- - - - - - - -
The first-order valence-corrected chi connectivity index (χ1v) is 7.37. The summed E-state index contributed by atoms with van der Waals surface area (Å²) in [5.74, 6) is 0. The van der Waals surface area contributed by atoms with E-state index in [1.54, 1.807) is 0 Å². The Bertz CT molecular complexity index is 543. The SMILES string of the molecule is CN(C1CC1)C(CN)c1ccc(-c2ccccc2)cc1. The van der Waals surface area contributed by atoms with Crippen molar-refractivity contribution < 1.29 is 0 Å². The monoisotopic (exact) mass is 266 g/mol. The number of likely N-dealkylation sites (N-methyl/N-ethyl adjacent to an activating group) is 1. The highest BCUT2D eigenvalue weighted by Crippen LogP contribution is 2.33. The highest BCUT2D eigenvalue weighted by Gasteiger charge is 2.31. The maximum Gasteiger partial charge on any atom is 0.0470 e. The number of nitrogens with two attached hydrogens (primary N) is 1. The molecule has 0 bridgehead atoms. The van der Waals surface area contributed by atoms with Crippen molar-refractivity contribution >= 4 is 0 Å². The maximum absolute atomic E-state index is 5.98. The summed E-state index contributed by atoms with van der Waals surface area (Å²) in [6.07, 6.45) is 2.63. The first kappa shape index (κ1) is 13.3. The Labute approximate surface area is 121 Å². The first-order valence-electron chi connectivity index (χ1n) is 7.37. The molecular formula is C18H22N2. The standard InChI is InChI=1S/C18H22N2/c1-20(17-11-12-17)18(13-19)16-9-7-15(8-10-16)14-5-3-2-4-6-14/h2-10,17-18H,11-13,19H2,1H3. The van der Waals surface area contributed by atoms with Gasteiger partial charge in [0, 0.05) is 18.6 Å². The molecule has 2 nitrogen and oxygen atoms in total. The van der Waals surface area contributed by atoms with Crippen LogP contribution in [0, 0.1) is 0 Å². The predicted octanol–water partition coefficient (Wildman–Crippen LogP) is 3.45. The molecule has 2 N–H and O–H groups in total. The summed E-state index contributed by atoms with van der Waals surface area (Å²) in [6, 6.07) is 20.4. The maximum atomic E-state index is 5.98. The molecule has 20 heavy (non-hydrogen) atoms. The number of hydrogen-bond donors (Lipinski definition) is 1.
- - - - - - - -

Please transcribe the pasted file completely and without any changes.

The first-order valence-corrected chi connectivity index (χ1v) is 7.37. The summed E-state index contributed by atoms with van der Waals surface area (Å²) in [5.74, 6) is 0. The van der Waals surface area contributed by atoms with E-state index in [1.54, 1.807) is 0 Å². The Bertz CT molecular complexity index is 543. The SMILES string of the molecule is CN(C1CC1)C(CN)c1ccc(-c2ccccc2)cc1. The van der Waals surface area contributed by atoms with Crippen molar-refractivity contribution < 1.29 is 0 Å². The monoisotopic (exact) mass is 266 g/mol. The number of likely N-dealkylation sites (N-methyl/N-ethyl adjacent to an activating group) is 1. The highest BCUT2D eigenvalue weighted by Crippen LogP contribution is 2.33. The highest BCUT2D eigenvalue weighted by Gasteiger charge is 2.31. The maximum Gasteiger partial charge on any atom is 0.0470 e. The number of nitrogens with two attached hydrogens (primary N) is 1. The molecule has 0 bridgehead atoms. The van der Waals surface area contributed by atoms with Crippen molar-refractivity contribution >= 4 is 0 Å². The maximum absolute atomic E-state index is 5.98. The summed E-state index contributed by atoms with van der Waals surface area (Å²) in [6.07, 6.45) is 2.63. The first kappa shape index (κ1) is 13.3. The Labute approximate surface area is 121 Å². The first-order valence-electron chi connectivity index (χ1n) is 7.37. The molecular formula is C18H22N2. The standard InChI is InChI=1S/C18H22N2/c1-20(17-11-12-17)18(13-19)16-9-7-15(8-10-16)14-5-3-2-4-6-14/h2-10,17-18H,11-13,19H2,1H3. The van der Waals surface area contributed by atoms with Gasteiger partial charge in [0, 0.05) is 18.6 Å². The molecule has 2 nitrogen and oxygen atoms in total. The van der Waals surface area contributed by atoms with Crippen LogP contribution in [0, 0.1) is 0 Å². The predicted octanol–water partition coefficient (Wildman–Crippen LogP) is 3.45. The molecule has 2 N–H and O–H groups in total. The summed E-state index contributed by atoms with van der Waals surface area (Å²) in [6, 6.07) is 20.4. The maximum atomic E-state index is 5.98. The molecule has 20 heavy (non-hydrogen) atoms. The number of hydrogen-bond donors (Lipinski definition) is 1.